As you probably already know from many other tools and platforms, plugins are extra pieces of code that augment functionality. Ansible comes with a number of its plugins, but you can write your own as well. Action, cache, and callback plugins are three examples.

3. Inventories

All the machines you’re using with Ansible (the control machine plus nodes) are listed in a single simple file, along with their IP addresses, databases, servers, and so on. Once you register the inventory, you can assign variables to any of the hosts using a simple text file. You can also pull inventory from sources like EC2 (Amazon Elastic Compute Cloud).

4. Playbooks

Ansible playbooks are like instruction manuals for tasks. They are simple files written in YAML, which stands for YAML Ain’t Markup Language, a human-readable data serialization language. Playbooks are really at the heart of what makes Ansible so popular is because they describe the tasks to be done quickly and without the need for the user to know or remember any particular syntax. Not only can they declare configurations, but they can orchestrate the steps of any manually ordered task, and can execute tasks at the same time or at different times.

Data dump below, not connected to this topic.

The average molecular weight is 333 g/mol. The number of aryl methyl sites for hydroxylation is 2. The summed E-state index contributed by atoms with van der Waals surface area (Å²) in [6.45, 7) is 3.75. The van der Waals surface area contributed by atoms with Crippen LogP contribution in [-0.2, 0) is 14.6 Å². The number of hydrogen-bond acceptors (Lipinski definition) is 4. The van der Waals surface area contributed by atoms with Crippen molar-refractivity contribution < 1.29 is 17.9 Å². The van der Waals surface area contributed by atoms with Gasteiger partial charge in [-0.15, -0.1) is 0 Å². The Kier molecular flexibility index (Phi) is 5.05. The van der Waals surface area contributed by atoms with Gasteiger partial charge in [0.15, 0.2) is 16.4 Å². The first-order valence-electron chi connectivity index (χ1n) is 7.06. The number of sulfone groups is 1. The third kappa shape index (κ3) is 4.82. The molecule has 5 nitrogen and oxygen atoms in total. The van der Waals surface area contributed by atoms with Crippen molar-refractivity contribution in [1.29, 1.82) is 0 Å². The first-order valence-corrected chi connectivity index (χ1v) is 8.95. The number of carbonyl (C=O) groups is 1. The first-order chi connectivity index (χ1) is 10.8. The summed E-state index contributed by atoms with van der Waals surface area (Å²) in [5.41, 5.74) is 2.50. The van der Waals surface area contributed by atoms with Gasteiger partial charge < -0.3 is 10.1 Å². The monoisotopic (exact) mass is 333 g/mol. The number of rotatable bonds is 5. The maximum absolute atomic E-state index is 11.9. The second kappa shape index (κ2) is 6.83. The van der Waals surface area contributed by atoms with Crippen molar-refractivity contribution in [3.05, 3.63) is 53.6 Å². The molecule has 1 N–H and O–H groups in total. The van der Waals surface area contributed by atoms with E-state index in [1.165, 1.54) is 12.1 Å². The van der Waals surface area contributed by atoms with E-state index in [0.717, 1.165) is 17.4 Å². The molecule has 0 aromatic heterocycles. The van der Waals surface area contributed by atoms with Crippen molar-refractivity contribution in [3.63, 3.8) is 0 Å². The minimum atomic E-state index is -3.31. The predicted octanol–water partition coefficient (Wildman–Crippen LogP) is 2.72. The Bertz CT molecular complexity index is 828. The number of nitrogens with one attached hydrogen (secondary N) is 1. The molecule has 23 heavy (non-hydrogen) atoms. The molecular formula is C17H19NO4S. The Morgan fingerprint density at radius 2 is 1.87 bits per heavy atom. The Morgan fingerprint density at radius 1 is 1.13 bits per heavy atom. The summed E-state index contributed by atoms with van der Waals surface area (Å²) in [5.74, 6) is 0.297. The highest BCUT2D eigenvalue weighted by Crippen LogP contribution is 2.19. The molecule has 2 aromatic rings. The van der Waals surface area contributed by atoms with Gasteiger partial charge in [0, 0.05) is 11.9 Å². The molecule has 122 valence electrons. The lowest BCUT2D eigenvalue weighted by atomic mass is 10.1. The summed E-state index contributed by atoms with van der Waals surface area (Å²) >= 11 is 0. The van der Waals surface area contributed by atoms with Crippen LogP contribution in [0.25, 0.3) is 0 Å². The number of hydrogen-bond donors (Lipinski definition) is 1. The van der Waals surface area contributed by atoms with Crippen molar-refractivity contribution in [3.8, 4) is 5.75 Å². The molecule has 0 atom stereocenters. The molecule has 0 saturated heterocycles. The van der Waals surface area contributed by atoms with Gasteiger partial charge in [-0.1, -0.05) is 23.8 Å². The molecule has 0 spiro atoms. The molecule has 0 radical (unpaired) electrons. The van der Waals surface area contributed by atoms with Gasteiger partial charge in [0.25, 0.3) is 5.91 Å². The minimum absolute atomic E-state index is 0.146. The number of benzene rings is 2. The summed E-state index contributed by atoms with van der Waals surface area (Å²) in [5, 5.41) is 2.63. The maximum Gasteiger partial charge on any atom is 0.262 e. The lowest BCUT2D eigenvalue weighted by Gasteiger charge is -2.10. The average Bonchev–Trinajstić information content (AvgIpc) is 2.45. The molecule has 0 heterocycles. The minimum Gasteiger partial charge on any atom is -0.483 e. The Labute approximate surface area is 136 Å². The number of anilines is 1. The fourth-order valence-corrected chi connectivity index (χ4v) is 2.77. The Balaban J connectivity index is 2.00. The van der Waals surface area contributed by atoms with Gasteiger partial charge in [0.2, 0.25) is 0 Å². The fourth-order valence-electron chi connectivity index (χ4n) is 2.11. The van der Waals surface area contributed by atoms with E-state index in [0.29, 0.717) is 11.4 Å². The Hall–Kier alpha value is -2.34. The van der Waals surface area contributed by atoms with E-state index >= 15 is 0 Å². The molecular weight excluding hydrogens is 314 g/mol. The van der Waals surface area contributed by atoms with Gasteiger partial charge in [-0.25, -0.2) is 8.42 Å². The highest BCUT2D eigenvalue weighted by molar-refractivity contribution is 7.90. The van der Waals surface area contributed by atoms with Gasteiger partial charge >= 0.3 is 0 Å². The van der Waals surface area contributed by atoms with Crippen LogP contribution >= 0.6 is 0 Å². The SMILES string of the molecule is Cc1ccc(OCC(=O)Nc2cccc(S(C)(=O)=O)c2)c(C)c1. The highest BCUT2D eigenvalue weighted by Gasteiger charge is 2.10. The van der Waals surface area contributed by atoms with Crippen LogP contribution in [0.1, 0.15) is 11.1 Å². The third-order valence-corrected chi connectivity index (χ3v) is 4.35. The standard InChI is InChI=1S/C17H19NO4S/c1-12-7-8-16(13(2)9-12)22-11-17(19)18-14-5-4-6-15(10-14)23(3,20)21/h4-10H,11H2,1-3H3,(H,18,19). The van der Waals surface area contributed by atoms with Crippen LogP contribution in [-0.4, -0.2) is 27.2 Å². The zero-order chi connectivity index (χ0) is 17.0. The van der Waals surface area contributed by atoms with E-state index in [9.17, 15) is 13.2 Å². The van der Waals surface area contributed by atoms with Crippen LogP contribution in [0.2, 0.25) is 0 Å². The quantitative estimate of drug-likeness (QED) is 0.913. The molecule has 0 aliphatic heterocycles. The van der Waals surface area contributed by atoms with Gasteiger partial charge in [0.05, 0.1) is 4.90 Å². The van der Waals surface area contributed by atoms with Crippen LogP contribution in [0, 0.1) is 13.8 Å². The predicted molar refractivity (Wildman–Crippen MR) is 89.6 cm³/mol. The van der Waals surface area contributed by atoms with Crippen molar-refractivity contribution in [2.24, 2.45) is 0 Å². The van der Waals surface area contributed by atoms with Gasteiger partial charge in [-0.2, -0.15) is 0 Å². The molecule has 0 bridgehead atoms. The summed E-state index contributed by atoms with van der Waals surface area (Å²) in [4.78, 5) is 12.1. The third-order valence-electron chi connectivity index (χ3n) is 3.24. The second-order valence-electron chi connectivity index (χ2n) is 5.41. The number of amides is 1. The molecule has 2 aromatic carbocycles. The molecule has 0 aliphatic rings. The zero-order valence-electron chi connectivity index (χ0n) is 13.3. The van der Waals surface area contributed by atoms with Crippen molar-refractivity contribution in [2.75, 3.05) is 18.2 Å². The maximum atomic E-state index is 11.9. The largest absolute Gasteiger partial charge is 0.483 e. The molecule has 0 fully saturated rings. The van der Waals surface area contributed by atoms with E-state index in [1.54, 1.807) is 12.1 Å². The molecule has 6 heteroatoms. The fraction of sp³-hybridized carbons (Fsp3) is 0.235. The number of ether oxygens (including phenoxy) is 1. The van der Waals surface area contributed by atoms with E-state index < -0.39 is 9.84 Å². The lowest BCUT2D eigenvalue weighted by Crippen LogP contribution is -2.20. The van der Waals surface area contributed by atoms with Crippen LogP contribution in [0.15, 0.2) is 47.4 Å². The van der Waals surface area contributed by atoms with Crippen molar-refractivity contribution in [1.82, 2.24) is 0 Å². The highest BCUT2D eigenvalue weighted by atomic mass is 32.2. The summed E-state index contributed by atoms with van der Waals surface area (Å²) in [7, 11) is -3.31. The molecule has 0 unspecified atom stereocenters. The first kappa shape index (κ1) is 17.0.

Each playbook is composed of one or multiple plays, and the goal of a play is to map a group of hosts to well-defined roles, represented by tasks.

5. APIs

Various APIs (application programming interfaces) are available so you can extend Ansible’s connection types (meaning more than just SSH for transport), callbacks, and more.